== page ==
“My work is about reconnecting with the bodily selves we have learned to ignore and finding wisdom where we have least come to expect it.
by Denise DiFulco
Dance isn’t often noted for its contributions to academia, but for Kimerer L. LaMothe ’85, her practice of classical, modern and native dance has been as essential to her scholarship as her years of education. An award-winning author and philosopher with a doctorate in religion from Harvard, LaMothe draws deeply on her study and practice of rhythmic movement as a way of understanding ourselves and the world in which we live.
Her latest work, What A Body Knows: Finding Wisdom in Desire, puts forth a new philosophy of how we become ourselves—and how we can be most true to ourselves—by examining our impulses for food, sex and spirit. It’s a theory she says would not have been possible had she not been a dancer. “Breath,” which is so important in dance, she explains, “is the paradigm. Breathing is a movement, taking in resources to support our growth and exhaling those we don’t need. If we start to develop a sensory awareness of the movements that are making us, we can learn to participate more consciously in our own bodily becoming.”
For too long, and particularly in Western thought, LaMothe says, our understanding of ourselves has privileged our mental faculties over and against our bodily selves as the sources of truth and knowledge. It’s something that first occurred to her as a political economy major at Williams as she began to challenge the underlying assumptions of the field. In February of her senior year, LaMothe changed her major to religion—taking four religion courses that spring—where she found “critical tools that enabled me to explore these issues in greater depth,” she says.
But dance also edified LaMothe’s understanding of the nature of truth and knowledge. Her first book, Between Dancing and Writing (Fordham University Press, 2004), investigated why scholars of religion tend to overlook dance in favor of texts as expressions of religious life. In her second book, Nietzsche’s Dancers (Palgrave Macmillan, 2006), she explored how some of dance’s most noteworthy practitioners, including Martha Graham and Isadora Duncan, found justification and guidance in Friedrich Nietzsche’s texts for developing dance as a medium of religious experience and expression.
The idea of developing a philosophy that acknowledges the wisdom of our bodily selves is one that arose organically from LaMothe’s academic inquiries, she says. “I realized that to develop responses to these issues, I needed to move out of the academy and live a life that would enable me to think differently about them,” she says. “The problem could not be addressed simply at the level of ideas. It demanded a change in practice too.”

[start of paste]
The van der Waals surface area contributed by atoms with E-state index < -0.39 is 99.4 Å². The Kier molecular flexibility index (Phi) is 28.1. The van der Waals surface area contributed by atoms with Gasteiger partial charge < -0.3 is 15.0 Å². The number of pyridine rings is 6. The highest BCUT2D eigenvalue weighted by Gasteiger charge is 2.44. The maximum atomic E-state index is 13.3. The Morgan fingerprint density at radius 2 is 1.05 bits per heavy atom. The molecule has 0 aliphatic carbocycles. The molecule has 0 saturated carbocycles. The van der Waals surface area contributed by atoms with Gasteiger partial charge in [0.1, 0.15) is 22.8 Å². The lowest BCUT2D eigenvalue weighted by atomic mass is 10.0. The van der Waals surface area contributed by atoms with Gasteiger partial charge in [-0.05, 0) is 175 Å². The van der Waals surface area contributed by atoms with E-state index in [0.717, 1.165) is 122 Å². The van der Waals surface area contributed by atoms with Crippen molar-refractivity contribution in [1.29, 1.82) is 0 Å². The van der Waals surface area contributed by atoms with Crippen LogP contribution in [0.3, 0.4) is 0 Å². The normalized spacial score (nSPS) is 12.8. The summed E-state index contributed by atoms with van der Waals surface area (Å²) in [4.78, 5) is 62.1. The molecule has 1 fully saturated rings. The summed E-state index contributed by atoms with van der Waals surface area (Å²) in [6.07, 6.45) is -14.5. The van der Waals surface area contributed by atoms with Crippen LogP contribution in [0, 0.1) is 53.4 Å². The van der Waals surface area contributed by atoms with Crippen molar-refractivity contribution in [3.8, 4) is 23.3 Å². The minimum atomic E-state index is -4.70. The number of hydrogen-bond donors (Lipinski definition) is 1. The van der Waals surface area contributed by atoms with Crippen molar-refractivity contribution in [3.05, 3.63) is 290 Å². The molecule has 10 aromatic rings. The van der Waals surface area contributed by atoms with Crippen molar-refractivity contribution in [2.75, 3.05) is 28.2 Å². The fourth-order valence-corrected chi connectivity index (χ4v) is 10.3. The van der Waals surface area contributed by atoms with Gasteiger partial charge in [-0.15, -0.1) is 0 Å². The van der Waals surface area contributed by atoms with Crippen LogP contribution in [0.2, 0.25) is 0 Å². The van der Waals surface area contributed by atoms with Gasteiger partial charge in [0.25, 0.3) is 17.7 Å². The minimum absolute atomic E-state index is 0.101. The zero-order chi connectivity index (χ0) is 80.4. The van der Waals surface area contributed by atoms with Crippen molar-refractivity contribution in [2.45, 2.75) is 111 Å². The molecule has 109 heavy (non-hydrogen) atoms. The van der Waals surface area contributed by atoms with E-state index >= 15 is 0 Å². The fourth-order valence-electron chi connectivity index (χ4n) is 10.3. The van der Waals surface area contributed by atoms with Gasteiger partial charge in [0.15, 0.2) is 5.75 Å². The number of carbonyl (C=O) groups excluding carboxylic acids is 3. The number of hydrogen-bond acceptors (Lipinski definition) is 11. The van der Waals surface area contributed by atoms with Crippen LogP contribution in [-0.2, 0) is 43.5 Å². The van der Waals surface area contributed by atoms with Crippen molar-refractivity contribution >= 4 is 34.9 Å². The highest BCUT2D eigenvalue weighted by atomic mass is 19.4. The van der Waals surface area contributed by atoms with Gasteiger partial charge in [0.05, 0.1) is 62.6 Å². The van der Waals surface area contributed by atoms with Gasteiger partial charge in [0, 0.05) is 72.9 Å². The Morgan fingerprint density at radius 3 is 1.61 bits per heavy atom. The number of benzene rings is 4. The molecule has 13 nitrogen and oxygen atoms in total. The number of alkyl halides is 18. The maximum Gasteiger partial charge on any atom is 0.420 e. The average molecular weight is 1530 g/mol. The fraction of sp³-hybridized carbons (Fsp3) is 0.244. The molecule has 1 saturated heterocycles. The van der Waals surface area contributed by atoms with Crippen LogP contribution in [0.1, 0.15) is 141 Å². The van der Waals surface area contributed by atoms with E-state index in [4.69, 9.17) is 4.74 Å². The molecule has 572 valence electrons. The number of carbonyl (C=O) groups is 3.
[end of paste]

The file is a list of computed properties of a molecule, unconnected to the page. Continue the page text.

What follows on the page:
She and Geoffrey Gee, her husband of 17 years, had always dreamed of moving to the country and creating a place where they could do their work in closer proximity with the natural world. So in 2005 they and their three children (they now have five) left Boston, where LaMothe was a professor at Harvard, and relocated to a 96-acre farm in upstate New York. There they founded Vital Arts, a center for arts and ideas (www. vitalartsmedia.com). The move allowed them each to pursue their creative goals, but it also gave LaMothe the empirical evidence she needed to advance her theories. What better place to live in all of one’s senses than on a farm?
It is our movements at every moment—breathing, walking, playing, working—that make us, she says. And our primal desires for food, sex and spirit impel some of those movements. Because they originate in the body, they can and should be used as “fluid, dynamic instruments of discernment,” LaMothe says. What a Body Knows goes on to explain how to find and move with the wisdom that comes from our need to satisfy our desires.
LaMothe is now working on a companion volume about our primary relationships with family, and she hopes to complete a third book discussing our relationship with the natural world. “I hope [these books] provide a philosophical understanding of the shifts needed in our culture to sustain life through the 21st century,” she says. “I hope to shift our experience of what it means to be a human being.”